In Europe, the percentage of dogs with zoonotic nematodes T. canis varies and remains at a rate from a few to several percent (7.1% in Switzerland, 5.3% in England, 4.6% in Holland, 3.1% in Finland, 6.26–13.7% in Czech Republic, 4.0% in Germany, 5.1% to 8% in Portugal, 12.4% in Denmark, 0.7–13% in central Italy, 16.5% in Slovakia) [13,23,25,26,28,33,35,36]. In comparison to western European countries, our results indicated a high proportion of dogs with T. canis (16%), where the majority of dogs with T. canis came from rural areas (75%). A similar situation is described in Czech Republic and in central Italy (the region of Marche), where prevalence found in dogs from rural areas was double the figure [33,37]. Considering our results from an earlier study in the same areas [38], there was a decline in the proportion of dogs with T. canis (from 34.9% to 16.0%) and this may be regarded as an important positive change. A similar situation may be observed in Germany, where the prevalence dropped from 22.4% to 4.0% [25,39]. Puppies and young animals are more likely to be infected with helminths than adult dogs. It should be emphasized that the data include primarily dogs from urban areas whereas infection in dogs from rural areas remains a serious problem [9].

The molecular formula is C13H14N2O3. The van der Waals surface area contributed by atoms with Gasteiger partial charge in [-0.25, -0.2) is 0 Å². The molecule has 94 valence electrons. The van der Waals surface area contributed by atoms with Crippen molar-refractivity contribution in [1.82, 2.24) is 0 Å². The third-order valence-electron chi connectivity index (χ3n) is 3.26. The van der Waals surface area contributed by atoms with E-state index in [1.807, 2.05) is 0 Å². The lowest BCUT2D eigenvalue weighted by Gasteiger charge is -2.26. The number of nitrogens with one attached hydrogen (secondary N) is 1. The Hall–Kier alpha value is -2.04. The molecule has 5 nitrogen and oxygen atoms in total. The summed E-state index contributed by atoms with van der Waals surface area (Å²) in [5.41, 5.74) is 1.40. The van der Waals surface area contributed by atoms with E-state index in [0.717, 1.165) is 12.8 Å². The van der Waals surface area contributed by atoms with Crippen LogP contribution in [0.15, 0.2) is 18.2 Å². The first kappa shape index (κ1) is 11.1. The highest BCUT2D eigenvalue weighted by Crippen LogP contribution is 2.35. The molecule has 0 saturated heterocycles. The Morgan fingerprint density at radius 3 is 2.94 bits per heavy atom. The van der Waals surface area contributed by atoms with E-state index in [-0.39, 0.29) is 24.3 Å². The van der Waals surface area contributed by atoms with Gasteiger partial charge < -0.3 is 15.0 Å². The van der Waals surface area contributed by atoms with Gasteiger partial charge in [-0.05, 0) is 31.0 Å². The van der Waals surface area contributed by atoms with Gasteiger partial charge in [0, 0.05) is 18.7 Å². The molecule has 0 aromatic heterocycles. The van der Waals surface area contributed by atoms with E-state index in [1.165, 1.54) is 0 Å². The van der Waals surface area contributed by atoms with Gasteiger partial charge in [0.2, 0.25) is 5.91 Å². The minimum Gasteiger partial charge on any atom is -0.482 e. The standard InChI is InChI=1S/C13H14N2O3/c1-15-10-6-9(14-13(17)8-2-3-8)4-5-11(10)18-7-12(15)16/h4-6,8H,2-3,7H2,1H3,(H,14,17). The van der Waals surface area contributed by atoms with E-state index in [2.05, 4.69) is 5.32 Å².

A similar situation can be observed considering other zoonotic nematodes (Ancylostomatidae and T. vulpis). In Europe, the prevalence has also decreased, amounting to a few percent in recent years (respectively for the two parasites: 6.9% and 5.5% in Switzerland, 1.8% and 0% in England, 2.1% and 1.0% in The Netherlands , 2.6% and 0.2% in Finland, 0.8–1.6% and 1.1–1.7% in Czech Republic, 0.9% and 0.2–2.3% in Germany, 0.43–3.25% and 3.3–3.67% in Italy, 7.3% and 0% in Denmark, 2.5% and 1.5% in Slovakia) [14,23,24,25,26,27,32,33,35,36]. In contrast to other European countries, the prevalence of Ancylostomatidae and T. vulpis in rural areas of Portugal remains at a high level (40.9% and 29.9%, respectively) [13,28], while 18.4% and 10.0% in Slovakia [10]. Similarly, in southern Italy the T. vulpis prevalence rate reaches 10% [31] and in Hungary about 20.0% [8]. Our research shows that in south-eastern Poland the prevalence of Ancylostomatidae and T. vulpis is at a high level (16% and 16%, respectively), especially in dogs in rural areas (26.42% and 28.30%, respectively), and has not changed significantly for several years [38].